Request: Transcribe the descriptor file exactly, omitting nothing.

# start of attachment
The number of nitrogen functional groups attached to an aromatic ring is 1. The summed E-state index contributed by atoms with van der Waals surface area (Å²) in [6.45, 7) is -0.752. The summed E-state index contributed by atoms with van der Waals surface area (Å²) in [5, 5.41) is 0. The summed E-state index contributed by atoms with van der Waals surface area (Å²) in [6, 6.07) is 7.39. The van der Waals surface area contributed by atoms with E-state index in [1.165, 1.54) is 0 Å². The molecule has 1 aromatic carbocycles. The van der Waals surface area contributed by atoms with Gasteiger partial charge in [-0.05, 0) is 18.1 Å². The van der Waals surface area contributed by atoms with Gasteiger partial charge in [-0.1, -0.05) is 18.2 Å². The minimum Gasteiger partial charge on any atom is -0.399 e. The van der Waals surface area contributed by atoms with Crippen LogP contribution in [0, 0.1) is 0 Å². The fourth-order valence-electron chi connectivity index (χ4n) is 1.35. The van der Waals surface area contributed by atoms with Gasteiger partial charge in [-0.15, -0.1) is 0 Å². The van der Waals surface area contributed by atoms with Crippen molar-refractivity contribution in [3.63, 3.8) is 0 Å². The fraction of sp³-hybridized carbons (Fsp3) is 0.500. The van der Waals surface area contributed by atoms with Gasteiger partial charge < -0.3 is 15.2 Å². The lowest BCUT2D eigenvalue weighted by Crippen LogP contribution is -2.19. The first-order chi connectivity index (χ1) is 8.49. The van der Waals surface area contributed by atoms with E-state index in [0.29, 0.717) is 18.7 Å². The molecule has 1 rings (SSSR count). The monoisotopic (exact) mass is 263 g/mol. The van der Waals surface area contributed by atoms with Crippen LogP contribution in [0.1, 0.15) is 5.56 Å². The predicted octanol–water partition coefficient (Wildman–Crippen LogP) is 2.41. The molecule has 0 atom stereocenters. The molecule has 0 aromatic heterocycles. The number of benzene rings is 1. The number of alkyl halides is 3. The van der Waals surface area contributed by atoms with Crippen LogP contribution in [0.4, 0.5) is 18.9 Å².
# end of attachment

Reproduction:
The number of nitrogen functional groups attached to an aromatic ring is 1. The summed E-state index contributed by atoms with van der Waals surface area (Å²) in [6.45, 7) is -0.752. The summed E-state index contributed by atoms with van der Waals surface area (Å²) in [5, 5.41) is 0. The summed E-state index contributed by atoms with van der Waals surface area (Å²) in [6, 6.07) is 7.39. The van der Waals surface area contributed by atoms with E-state index in [1.165, 1.54) is 0 Å². The molecule has 1 aromatic carbocycles. The van der Waals surface area contributed by atoms with Gasteiger partial charge in [-0.05, 0) is 18.1 Å². The van der Waals surface area contributed by atoms with Gasteiger partial charge in [-0.1, -0.05) is 18.2 Å². The minimum Gasteiger partial charge on any atom is -0.399 e. The van der Waals surface area contributed by atoms with Crippen LogP contribution in [0, 0.1) is 0 Å². The fourth-order valence-electron chi connectivity index (χ4n) is 1.35. The van der Waals surface area contributed by atoms with Gasteiger partial charge in [-0.15, -0.1) is 0 Å². The van der Waals surface area contributed by atoms with Crippen molar-refractivity contribution in [3.63, 3.8) is 0 Å². The fraction of sp³-hybridized carbons (Fsp3) is 0.500. The van der Waals surface area contributed by atoms with Gasteiger partial charge < -0.3 is 15.2 Å². The lowest BCUT2D eigenvalue weighted by Crippen LogP contribution is -2.19. The first-order chi connectivity index (χ1) is 8.49. The van der Waals surface area contributed by atoms with E-state index in [0.29, 0.717) is 18.7 Å². The molecule has 1 rings (SSSR count). The monoisotopic (exact) mass is 263 g/mol. The van der Waals surface area contributed by atoms with Crippen LogP contribution in [0.1, 0.15) is 5.56 Å². The predicted octanol–water partition coefficient (Wildman–Crippen LogP) is 2.41. The molecule has 0 atom stereocenters. The molecule has 0 aromatic heterocycles. The number of benzene rings is 1. The number of alkyl halides is 3. The van der Waals surface area contributed by atoms with Crippen LogP contribution in [0.4, 0.5) is 18.9 Å².